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Restaurant Host or Hostess Job Description, Career as a Restaurant Host or Hostess, Salary, Employment

Definition and Nature of the Work, Education and Training Requirements, Getting the Job

Education and Training: High school preferred; on-the-job training

Salary: Median—$7.52 per hour

Employment Outlook: Good

Definition and Nature of the Work

Restaurant hosts and hostesses serve as personal representatives of the restaurant for which they work. They are in charge of making reservations and greeting guests when they arrive at the restaurant. They also seat the guests and make sure that they enjoy their meal.

Hosts and hostesses try to give guests a good impression of the restaurant by greeting them in a warm, friendly manner. If guests have to wait to be seated, hosts and hostesses make them comfortable while they wait. The guests are given an idea of how long they will have to wait and are seated in a waiting area. Sometimes hosts and hostesses suggest that the diners wait at the bar and have a drink. Hosts and hostesses locate a table that is the right size for the guests, take the guests to the table, and give them menus. They may also assist guests in seating small children, or fill their water glasses.

While greeting incoming guests, hosts and hostesses must take care of guests who are leaving. Some hosts and hostesses receive the money for the guests' food and make change. To do this they must know how to operate a cash register. Restaurants sometimes have a candy or cigarette counter. If guests want to buy these items, hosts and hostesses add their cost to the guests' checks. In some restaurants this work is done by a cashier.

At the end of their work shifts, hosts and hostesses record the transactions that have taken place and total all guest checks to determine how much money has been received. These records are used to balance the accounts at the end of the day. The records are then turned in to the restaurant manager for inspection.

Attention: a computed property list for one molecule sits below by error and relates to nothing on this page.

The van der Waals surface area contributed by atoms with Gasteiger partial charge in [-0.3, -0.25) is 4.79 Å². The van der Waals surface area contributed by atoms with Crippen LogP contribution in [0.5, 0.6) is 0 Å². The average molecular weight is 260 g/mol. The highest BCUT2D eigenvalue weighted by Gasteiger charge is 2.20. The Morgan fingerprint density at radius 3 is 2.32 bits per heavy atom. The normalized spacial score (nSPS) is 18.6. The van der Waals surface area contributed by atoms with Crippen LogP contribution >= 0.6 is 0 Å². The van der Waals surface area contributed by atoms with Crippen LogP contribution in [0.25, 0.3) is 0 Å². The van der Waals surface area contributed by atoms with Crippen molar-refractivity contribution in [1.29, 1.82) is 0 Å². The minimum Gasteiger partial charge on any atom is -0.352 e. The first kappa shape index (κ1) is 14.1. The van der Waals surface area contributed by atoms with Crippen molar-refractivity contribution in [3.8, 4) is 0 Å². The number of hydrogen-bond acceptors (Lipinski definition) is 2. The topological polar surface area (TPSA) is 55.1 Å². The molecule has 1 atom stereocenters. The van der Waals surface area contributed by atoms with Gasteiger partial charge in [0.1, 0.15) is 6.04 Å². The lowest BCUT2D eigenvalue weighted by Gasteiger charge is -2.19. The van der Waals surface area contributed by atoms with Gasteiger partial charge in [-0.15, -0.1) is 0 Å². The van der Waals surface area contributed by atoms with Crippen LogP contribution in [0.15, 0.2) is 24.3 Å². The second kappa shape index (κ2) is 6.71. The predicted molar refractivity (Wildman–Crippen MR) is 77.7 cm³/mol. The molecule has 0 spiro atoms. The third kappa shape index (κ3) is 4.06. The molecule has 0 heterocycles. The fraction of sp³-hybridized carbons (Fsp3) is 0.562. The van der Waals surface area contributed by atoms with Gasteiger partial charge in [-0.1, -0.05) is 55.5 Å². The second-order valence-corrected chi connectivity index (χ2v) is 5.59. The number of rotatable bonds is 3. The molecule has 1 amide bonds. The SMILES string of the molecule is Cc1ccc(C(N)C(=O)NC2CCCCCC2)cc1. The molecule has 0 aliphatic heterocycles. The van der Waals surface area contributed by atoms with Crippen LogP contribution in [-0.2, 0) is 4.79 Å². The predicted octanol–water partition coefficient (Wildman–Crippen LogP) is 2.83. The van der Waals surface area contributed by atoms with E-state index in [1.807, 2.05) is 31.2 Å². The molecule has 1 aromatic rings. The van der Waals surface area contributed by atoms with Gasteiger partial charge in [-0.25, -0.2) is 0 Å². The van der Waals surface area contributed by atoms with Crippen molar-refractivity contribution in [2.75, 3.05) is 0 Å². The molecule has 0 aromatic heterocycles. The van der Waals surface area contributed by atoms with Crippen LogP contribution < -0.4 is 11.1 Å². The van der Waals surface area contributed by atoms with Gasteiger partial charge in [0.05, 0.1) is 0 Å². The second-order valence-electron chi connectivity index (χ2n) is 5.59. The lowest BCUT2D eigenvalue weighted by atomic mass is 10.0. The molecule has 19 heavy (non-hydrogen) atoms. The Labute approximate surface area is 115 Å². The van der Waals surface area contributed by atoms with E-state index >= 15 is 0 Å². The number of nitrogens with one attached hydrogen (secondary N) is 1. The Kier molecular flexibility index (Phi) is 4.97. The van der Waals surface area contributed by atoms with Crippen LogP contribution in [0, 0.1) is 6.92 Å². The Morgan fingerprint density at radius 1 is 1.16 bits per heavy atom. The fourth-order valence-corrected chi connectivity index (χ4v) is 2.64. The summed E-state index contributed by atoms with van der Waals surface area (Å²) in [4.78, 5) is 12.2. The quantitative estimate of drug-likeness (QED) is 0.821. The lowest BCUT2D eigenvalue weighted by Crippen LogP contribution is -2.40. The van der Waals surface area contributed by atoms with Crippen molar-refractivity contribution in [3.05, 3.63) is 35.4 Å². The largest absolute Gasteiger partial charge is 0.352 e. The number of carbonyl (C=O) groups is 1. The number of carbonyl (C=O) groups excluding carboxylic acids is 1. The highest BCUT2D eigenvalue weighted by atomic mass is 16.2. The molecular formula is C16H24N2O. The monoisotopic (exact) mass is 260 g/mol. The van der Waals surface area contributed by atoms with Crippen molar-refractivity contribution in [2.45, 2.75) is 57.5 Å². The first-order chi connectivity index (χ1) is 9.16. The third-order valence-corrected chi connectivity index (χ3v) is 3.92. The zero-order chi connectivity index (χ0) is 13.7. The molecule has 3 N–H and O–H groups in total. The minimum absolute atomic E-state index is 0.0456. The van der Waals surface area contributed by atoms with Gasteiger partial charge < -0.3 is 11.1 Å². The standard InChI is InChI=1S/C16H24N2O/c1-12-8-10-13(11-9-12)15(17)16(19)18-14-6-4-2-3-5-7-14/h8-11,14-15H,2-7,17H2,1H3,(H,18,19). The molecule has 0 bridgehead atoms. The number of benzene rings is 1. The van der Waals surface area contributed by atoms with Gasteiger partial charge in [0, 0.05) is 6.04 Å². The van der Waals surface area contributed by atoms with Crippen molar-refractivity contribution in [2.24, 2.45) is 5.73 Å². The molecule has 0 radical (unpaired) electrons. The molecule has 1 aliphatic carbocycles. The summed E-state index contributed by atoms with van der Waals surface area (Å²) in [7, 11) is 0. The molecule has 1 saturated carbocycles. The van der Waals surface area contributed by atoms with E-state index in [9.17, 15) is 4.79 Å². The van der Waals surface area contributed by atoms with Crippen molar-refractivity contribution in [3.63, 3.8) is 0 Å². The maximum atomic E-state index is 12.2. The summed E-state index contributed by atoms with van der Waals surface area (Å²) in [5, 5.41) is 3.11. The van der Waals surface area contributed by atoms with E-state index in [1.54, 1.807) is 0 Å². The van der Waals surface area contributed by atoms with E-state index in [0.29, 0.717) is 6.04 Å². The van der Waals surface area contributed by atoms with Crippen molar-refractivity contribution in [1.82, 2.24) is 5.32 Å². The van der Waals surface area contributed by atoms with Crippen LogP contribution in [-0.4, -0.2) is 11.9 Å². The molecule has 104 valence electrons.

The host and hostess stand near the restaurant entrance so they can greet guests as they arrive and then seat them at tables. (© Don Mason/Corbis.)

Education and Training Requirements

Individuals interested in becoming a host or hostess should take courses in business, arithmetic, bookkeeping, family and consumer science, and public speaking. Hosts and hostesses should be friendly and outgoing people who can remain calm and courteous during rush periods. They also must be neat and well groomed.

Most restaurants prefer to hire people who have a high school education. Some vocational schools have programs in food service that can help prepare students for this kind of work; however, most restaurant hosts and hostesses are trained on the job.

Getting the Job

Prospective hosts and hostesses should apply directly to restaurants in which they would like to work. Newspaper want ads sometimes have listings for these positions, as do state employment offices. Previous restaurant experience is helpful in landing a hosting job.

Advancement Possibilities and Employment Outlook

Hosts and hostesses advance by transferring to more expensive restaurants that pay higher salaries. Experienced and responsible restaurant hosts and hostesses may become restaurant managers.

One big trend in the twenty-first century was an increase in the number of Americans dining out. With the restaurant business growing, the job outlook for hosts and hostesses is good, with positions expected to grow about as fast as the average through the year 2014.

Working Conditions

Because restaurants serve the public, they are usually attractive places in which to work. Expensive restaurants often provide elegant work surroundings. Hosts and hostesses are usually stationed near the restaurant entrance and are on their feet throughout their shifts. They must maintain a neat appearance and always be courteous to guests. Full-time hosts and hostesses work forty hours a week and may rotate shifts, but there are many part-time workers in this field as well. Hosts and hostesses must work their share of weekends, evenings, and holidays. Many of these workers belong to labor unions.

Where to Go for More Information

American Hotel and Lodging Association
1201 New York Ave. NW, Ste. 600
Washington, DC 20005-3931
(202) 289-3100

The International Council on Hotel, Restaurant, and Institutional Education
2810 N. Parham Rd., Ste. 230
Richmond, VA 23294
(804) 346-4800

National Restaurant Association
1200 Seventeenth St. NW
Washington, DC 20036
(202) 331-5900

Earnings and Benefits

Earnings depend on the restaurant, with expensive restaurants generally paying higher salaries. According to the U.S. Bureau of Labor Statistics, hosts and hostesses earned a median wage of $7.52 per hour in 2004. Their wages tend to be higher than that of waitpersons because they usually do not receive tips. (In some restaurants, however, they are included in a tip pool that gives them a small share of the day's tips.) Restaurants often offer full-time employees paid holidays and vacations, health insurance, and retirement plans. Most hosts and hostesses receive free meals when they are at work.

Additional topics

Job Descriptions and Careers, Career and Job Opportunities, Career Search, and Career Choices and ProfilesHospitality and Recreation